“Doing theology” often implies that we understand God better than the apostles or their disciples, and Jesus would really have benefited from a background in textual criticism. But has everything orthodox already been taught? Read the rest of this entry »
For me, the scariest worship service is one where the congregation waits on God alone to speak and act. The minutes pass, and you can’t fill in your uneasiness by reading the bulletin, because there isn’t one. You can’t wait for the next part of the program to begin, because there is no program. Nothing at all happens unless God speaks, and you can’t break the tension by sharing your own pious or clever thoughts. It won’t work, because the leaders are mature enough to tell if it was God who spoke through you, or man.
- Believers should care more about the natural world than unbelievers do, because we know the one who made it
- We should care about the natural world, not because it’s purer and superior to us, but because it’s fallen like us.
Forget about the secret and lost gospels of Thomas, Mary Magdalene, and Judas. If 1st century Christians thought they were God-inspired, they would have made more than one copy of them, no? (Thousands of early copies of Matthew, Mark, Luke and John have been preserved, in spite of official persecution from church and state).
No, there is another gospel, a different gospel with a greater appeal to conservative American Christians – and it’s even included in many editions of the Bible. Read the rest of this entry »
“Comforts that were rare among our forefathers are now multiplied in factories and handed out wholesale; and indeed, nobody nowadays, so long as he is content to go without air, space, quiet, decency and good manners, need be without anything whatever that he wants; or at least a reasonably cheap imitation of it.”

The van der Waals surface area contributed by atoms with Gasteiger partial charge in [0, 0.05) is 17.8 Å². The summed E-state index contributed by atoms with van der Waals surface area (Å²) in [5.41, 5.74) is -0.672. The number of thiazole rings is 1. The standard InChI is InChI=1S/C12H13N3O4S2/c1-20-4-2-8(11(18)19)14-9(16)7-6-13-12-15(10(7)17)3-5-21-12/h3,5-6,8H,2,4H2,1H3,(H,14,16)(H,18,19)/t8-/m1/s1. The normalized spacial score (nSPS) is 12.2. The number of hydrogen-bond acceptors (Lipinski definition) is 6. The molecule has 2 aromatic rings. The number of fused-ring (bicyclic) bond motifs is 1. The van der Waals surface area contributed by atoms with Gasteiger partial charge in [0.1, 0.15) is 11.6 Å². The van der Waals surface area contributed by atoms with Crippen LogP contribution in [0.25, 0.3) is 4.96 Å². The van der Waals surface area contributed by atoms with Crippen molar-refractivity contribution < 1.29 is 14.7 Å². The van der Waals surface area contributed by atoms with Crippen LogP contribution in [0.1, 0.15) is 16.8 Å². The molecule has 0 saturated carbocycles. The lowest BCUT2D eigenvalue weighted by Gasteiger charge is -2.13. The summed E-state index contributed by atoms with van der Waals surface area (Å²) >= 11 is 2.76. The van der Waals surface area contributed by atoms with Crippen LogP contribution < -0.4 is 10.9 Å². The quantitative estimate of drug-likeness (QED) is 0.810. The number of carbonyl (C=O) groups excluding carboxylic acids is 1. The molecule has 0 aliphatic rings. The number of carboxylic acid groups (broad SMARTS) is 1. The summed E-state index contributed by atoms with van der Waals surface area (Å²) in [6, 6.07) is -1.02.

– G.K. Chesterton, Commonwealth, 1933
“I will tell to the world an incredible thing: in a dark [prison] hole I have found pleasure; in a place of bitterness and death, rest and hope of salvation.”
– Algerius,Martyrs Mirror, p. 570-573
A friend of mine says, “I always thought grace meant you could do stuff.” As in, “It was hard to make it through, but God gave me grace.”
Cheap grace, on the other hand, means you can’t do stuff, but that it’s okay. It also means God can’t do stuff. It means that God can’t really change people, but He pretends that He has, and we call it grace because we don’t want to hurt His feelings.
Read the rest of this entry »
I’ve decided my antisocial clumsiness is due to subclinical undiagnosed Asperger’s Syndrome. Nothing can be my fault. No, I’m not serious. Not about Asperger’s. Not about my blamelessness.
I wish I was. It would explains why I don’t pay enough attention when people engage me in conversation, including other bloggers. Maybe it’s humility, but I don’t think so. Because I was very interested when I read Leaving Munster (finally) and noticed favorable comments about my post on Islam and Christianity.
One comment said, “it was a real crackerjack. i saw it coming and loved every nanosecond. it reminded me of a keith drury post.”
Okay, so let’s take a look at some Keith Drury posts. A Wesleyan writer, backpacker, and professor with a historically Mennonite beard. Do you like? I do.